A busy week continues for RNLI St Helier lifeboats
St Helier lifeboats have been launched five times in only three days.
On Thursday afternoon, the George Sullivan, St Helier's all-weather lifeboat (ALB), was launched to a fishing vessel on fire in the Small Roads just outside St Helier harbour. This was immediately followed by a request to launch the inshore lifeboat (ILB), the David Page, to assist four people stranded on Elizabeth Castle. Both shouts occurred during the visit to Jersey of RNLI Chief Executive, Paul Boissier.
On Saturday Jersey Coastguard requested the assistance of the St Helier Lifeboats on three separate occasions. At 10.30am on Saturday, the George Sullivan ALB was carrying out crew assessments when it was diverted to a nine metre power boat with four people on board, two of whom were children. The vessel was off St Brelade’s Bay and reported a possible fuel problem together with a strong smell of petrol. It was safely escorted back to St Helier.
Following this, at 4.20pm on Saturday afternoon, Jersey Coastguard requested the launch of the St Helier inshore lifeboat to assist a nine metre sailing vessel with four people on board which had broken down four miles south east of St Helier. The French sailing boat had suffered mechanical problems and, with light winds and strong tides, was having difficulty making way. The vessel was quickly located by the ILB and was towed back to St Helier, arriving close to 6pm. It was manoeuvred by the David Page onto a visitor berth in the harbour.
After an already busy day, at 11.50pm, Jersey Coast Guard requested the launch of the George Sullivan ALB from St Helier to assist a 15 metre, 15 ton, Swiss registered sailing vessel on passage from St Helier to Holland. The vessel, with three people on board, had become entangled with a fishing buoy 2.5 miles north of Bouley Bay. The ALB assisted the sailing boat by releasing it from the buoy but unfortunately, the vessel was not able to proceed and the George Sullivan established a tow and proceeded back to St Helier. It arrived back at the harbour some 5 hours after the original request to launch, and was placed on a berth next to the French boat which had been recovered earlier.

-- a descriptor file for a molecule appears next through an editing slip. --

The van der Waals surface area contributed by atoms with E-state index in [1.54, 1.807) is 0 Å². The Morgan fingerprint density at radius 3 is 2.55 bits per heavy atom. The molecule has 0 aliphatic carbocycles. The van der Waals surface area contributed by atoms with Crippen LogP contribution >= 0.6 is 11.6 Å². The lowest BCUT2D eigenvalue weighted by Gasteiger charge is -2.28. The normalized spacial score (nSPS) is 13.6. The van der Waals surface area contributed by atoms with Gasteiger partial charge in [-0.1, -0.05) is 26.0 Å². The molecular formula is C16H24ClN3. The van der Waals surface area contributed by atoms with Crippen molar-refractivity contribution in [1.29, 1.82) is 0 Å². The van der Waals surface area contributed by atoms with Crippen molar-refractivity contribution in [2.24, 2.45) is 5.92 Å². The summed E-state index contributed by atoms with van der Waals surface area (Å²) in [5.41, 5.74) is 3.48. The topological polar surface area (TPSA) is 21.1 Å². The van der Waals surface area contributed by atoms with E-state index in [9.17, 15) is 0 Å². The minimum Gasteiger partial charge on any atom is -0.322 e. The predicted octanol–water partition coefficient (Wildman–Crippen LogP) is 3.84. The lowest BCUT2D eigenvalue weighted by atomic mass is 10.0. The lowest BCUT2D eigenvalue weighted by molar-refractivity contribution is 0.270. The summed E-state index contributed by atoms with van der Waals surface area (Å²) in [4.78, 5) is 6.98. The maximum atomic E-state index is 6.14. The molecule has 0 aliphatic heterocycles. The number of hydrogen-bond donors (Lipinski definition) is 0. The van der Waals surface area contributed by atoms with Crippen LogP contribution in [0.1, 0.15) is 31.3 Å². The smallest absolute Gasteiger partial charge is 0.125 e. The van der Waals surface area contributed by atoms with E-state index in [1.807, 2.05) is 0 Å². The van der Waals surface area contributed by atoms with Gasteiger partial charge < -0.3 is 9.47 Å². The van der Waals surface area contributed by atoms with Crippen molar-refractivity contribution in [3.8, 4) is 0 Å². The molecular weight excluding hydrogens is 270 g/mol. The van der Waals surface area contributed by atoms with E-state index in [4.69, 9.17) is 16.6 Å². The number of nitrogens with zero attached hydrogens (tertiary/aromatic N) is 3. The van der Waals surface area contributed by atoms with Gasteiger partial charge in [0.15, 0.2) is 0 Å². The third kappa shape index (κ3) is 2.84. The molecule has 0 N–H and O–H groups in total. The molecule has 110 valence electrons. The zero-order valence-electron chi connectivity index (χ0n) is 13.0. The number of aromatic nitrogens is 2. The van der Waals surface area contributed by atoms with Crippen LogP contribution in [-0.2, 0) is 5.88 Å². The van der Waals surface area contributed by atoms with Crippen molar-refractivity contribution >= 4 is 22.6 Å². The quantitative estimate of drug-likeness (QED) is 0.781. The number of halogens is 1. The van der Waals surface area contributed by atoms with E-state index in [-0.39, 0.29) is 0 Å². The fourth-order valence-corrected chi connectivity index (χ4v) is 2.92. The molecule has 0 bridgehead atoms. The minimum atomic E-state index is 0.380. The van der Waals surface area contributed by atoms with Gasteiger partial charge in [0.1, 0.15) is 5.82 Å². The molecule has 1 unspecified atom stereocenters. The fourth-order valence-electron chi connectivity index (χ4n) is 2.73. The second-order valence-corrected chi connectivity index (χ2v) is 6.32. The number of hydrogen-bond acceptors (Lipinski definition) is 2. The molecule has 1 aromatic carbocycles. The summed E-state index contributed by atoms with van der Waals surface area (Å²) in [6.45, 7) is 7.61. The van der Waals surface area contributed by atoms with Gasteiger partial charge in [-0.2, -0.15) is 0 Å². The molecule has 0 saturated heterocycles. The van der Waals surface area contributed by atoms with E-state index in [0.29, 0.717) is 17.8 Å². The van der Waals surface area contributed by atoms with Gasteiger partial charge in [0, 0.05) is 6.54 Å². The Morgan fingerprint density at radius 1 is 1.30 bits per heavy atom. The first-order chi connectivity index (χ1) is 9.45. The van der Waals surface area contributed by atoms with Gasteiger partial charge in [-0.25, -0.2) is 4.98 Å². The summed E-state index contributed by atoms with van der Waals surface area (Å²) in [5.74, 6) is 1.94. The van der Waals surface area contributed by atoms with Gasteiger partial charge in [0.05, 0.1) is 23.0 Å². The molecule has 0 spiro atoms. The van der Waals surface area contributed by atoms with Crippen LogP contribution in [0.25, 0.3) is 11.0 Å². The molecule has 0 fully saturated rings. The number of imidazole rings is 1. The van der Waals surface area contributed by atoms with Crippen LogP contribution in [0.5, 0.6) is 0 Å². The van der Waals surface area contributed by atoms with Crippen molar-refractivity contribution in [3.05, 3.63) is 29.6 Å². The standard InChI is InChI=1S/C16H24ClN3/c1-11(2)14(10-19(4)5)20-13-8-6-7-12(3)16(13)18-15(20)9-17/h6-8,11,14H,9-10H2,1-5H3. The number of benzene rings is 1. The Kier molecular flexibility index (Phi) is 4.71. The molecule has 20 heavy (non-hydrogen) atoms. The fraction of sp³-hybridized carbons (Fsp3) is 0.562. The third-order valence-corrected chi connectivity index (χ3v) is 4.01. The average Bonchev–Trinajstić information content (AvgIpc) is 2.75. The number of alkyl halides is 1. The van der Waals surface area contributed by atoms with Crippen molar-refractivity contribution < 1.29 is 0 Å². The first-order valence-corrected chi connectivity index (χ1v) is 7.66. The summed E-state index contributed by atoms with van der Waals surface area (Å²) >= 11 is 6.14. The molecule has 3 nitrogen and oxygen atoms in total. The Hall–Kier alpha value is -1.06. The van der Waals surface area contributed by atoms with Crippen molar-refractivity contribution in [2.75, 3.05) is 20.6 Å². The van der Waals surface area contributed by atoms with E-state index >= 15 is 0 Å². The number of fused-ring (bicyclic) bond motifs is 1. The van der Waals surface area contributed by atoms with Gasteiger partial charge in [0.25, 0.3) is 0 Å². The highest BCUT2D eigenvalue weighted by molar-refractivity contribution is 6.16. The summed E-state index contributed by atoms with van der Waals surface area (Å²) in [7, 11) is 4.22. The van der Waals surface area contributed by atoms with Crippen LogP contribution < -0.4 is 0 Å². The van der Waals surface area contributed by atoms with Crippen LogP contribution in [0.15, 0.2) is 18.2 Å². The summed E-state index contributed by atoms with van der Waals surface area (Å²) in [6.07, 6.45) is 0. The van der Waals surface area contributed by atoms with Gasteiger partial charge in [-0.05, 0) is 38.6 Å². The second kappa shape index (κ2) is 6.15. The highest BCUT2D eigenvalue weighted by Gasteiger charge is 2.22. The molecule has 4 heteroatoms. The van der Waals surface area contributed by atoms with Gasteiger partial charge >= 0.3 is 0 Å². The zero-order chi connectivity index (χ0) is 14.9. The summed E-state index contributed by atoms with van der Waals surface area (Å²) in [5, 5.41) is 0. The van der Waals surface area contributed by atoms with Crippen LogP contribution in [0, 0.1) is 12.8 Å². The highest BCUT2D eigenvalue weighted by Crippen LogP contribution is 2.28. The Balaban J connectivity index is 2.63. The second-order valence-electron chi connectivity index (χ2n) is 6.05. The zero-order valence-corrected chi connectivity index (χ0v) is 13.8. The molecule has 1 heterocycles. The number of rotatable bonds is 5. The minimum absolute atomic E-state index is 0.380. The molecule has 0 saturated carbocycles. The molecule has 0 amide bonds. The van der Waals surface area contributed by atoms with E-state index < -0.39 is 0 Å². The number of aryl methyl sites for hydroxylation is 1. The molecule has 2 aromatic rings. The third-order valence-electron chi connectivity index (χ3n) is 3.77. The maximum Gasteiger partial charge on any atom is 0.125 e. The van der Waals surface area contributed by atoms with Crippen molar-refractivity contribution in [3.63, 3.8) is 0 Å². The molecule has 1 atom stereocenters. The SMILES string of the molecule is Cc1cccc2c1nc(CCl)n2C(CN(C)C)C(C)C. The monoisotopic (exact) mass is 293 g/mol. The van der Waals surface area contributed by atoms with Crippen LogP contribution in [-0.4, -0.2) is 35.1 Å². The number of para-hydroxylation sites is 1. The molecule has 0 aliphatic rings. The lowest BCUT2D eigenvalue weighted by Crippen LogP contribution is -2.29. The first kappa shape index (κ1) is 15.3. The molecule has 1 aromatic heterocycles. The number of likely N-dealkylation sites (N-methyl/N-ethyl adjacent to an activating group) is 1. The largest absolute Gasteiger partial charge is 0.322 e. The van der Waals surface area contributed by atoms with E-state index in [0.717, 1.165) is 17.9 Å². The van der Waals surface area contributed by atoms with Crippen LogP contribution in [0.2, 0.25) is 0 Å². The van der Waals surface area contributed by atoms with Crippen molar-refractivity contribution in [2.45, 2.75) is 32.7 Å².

This final shout made a total of five service calls in only three days.
Key facts about the RNLI
The Royal National Lifeboat Institution is the charity that saves lives at sea. Our volunteers provide a 24-hour search and rescue service in the United Kingdom and Ireland from 238 lifeboat stations, including four along the River Thames and inland lifeboat stations at Loch Ness, Lough Derg, Enniskillen and Lough Ree. Additionally the RNLI has more than 1,000 lifeguards on over 240 beaches around the UK and operates a specialist flood rescue team, which can respond anywhere across the UK and Ireland when inland flooding puts lives at risk.
The RNLI relies on public donations and legacies to maintain its rescue service. As a charity it is separate from, but works alongside, government-controlled and funded coastguard services. Since the RNLI was founded in 1824 our lifeboat crews and lifeguards have saved at least 140,000 lives. Volunteers make up 95% of the charity, including 4,600 volunteer lifeboat crew members and 3,000 volunteer shore crew. Additionally, tens of thousands of other dedicated volunteers raise funds and awareness, give safety advice, and help in our museums, shops and offices.
Learn more about the RNLI
Contacting the RNLI - public enquiries
Members of the public may contact the RNLI on 0300 300 9990 or by email.
The RNLI is a charity registered in England and Wales (209603) and Scotland (SC037736). Charity number 20003326 in the Republic of Ireland